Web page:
Burke, a former Trek Bicycle executive, seized on the new projections.
“Governor Walker’s fiscally irresponsible approach and his failed stewardship of a lagging economy have resulted in a state budget picture that is a mess,” she said in a statement. “I have spent my career balancing budgets and insisting on accountability; setting priorities and getting the biggest bang for the buck. Gov. Walker has spent money we don’t have. In the business world, if a CEO created this big of a financial mess, he would be fired.”
<a href=”http://www.jsonline.com/news/statepolitics/wisconsin-state-budget-shortfall-projected-at-nearly-18-billion-b99345660z1-274364501.html”>Read more…</a>
September 6, 2014
MENLO PARK, Calif. – An early look at the cost of health insurance in 16 major cities finds that average premiums for the benchmark silver plan – the one upon which federal financial help under the Affordable Care Act to consumers is based – will decrease slightly in 2015. The new study from the Kaiser Family Foundation analyzes premiums in the largest cities in 15 states and the District of Columbia where information from rate filings is available.
Premiums for the second-lowest cost silver plan for individuals will fall by an average of 0.8 percent from current levels in these cities when open enrollment begins on Nov. 15, according to the study. The analysis finds that the premium for the second-lowest-cost silver plan is decreasing in 7 of the 16 areas studied – but also that changes in average premiums will vary considerably across areas. They range from a decline of 15.6 percent in Denver, Colorado (to $211 per month), to an increase of 8.7 percent in Nashville, Tennessee (to $205 per month). In both cases premiums are for a 40-year-old nonsmoker, before taking into account any tax credit. It is important to note that rate changes may be different in different rating areas in these states.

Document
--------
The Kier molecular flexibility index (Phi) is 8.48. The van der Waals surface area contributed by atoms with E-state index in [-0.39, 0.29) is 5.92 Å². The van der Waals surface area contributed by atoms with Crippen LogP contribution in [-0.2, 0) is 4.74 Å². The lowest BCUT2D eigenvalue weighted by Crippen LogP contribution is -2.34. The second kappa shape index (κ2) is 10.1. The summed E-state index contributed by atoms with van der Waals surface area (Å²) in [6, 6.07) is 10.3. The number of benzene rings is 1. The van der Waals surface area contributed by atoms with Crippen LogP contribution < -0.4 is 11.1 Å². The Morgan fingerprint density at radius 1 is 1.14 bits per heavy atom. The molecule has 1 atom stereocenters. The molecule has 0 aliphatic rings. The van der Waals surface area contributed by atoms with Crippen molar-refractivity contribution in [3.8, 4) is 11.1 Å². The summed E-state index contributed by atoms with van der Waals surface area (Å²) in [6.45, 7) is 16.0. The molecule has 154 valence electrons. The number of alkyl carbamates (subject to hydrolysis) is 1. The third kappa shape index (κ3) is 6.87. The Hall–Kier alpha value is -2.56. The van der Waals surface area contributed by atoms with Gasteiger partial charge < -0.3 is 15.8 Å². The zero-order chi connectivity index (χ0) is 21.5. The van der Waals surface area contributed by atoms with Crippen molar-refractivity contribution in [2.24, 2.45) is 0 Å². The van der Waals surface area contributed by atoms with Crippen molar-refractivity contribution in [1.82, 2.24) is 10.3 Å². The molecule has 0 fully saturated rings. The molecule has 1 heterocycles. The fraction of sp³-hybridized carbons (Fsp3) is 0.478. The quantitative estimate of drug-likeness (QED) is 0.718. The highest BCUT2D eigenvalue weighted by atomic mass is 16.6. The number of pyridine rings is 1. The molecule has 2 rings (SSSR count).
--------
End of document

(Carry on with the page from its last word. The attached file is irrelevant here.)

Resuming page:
“There is variation, but so far, premium increases in year two of the Affordable Care Act are generally modest,” said Drew Altman, Kaiser’s President and CEO. “Double digit premium increases in this market were not uncommon in the past,” Altman added.
September 1, 2014
Saturday afternoon Johnny and Kathy Burt, owners of Burt’s Pumpkin Farm in Dawsonville, hosted a meet and greet for Governor Deal and Republican candidates. In attendance were, Insurance Commissioner Ralph Hudgens, Republican candidate for State School Superintendent Richard Woods, Department of Labor Commissioner Mark Butler, Agriculture Commissioner Gary Black, Attorney General Sam Olens, 9th District U.S. Congressman Doug Collins, Candidate for U.S. Senate David Perdue and Governor Nathan Deal.